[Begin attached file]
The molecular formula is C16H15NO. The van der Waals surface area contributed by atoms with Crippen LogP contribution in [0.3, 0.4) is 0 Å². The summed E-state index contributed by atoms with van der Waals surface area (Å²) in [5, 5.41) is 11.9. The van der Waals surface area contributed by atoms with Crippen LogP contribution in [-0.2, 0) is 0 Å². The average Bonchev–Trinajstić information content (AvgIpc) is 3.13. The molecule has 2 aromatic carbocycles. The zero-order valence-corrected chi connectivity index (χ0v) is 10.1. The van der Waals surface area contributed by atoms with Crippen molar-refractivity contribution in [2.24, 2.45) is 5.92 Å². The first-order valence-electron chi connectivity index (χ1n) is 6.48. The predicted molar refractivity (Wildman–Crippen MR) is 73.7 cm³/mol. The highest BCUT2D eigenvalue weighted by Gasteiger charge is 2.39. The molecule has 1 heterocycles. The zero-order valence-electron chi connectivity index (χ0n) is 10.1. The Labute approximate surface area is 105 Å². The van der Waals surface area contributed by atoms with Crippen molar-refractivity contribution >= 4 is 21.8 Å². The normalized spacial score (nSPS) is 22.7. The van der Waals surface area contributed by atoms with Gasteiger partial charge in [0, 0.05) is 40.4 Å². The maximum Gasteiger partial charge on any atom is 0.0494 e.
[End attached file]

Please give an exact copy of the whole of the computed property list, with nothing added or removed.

The molecular formula is C16H15NO. The van der Waals surface area contributed by atoms with Crippen LogP contribution in [0.3, 0.4) is 0 Å². The summed E-state index contributed by atoms with van der Waals surface area (Å²) in [5, 5.41) is 11.9. The van der Waals surface area contributed by atoms with Crippen LogP contribution in [-0.2, 0) is 0 Å². The average Bonchev–Trinajstić information content (AvgIpc) is 3.13. The molecule has 2 aromatic carbocycles. The zero-order valence-corrected chi connectivity index (χ0v) is 10.1. The van der Waals surface area contributed by atoms with Crippen molar-refractivity contribution in [2.24, 2.45) is 5.92 Å². The first-order valence-electron chi connectivity index (χ1n) is 6.48. The predicted molar refractivity (Wildman–Crippen MR) is 73.7 cm³/mol. The highest BCUT2D eigenvalue weighted by Gasteiger charge is 2.39. The molecule has 1 heterocycles. The zero-order valence-electron chi connectivity index (χ0n) is 10.1. The Labute approximate surface area is 105 Å². The van der Waals surface area contributed by atoms with Crippen molar-refractivity contribution >= 4 is 21.8 Å². The normalized spacial score (nSPS) is 22.7. The van der Waals surface area contributed by atoms with Gasteiger partial charge in [0, 0.05) is 40.4 Å². The maximum Gasteiger partial charge on any atom is 0.0494 e.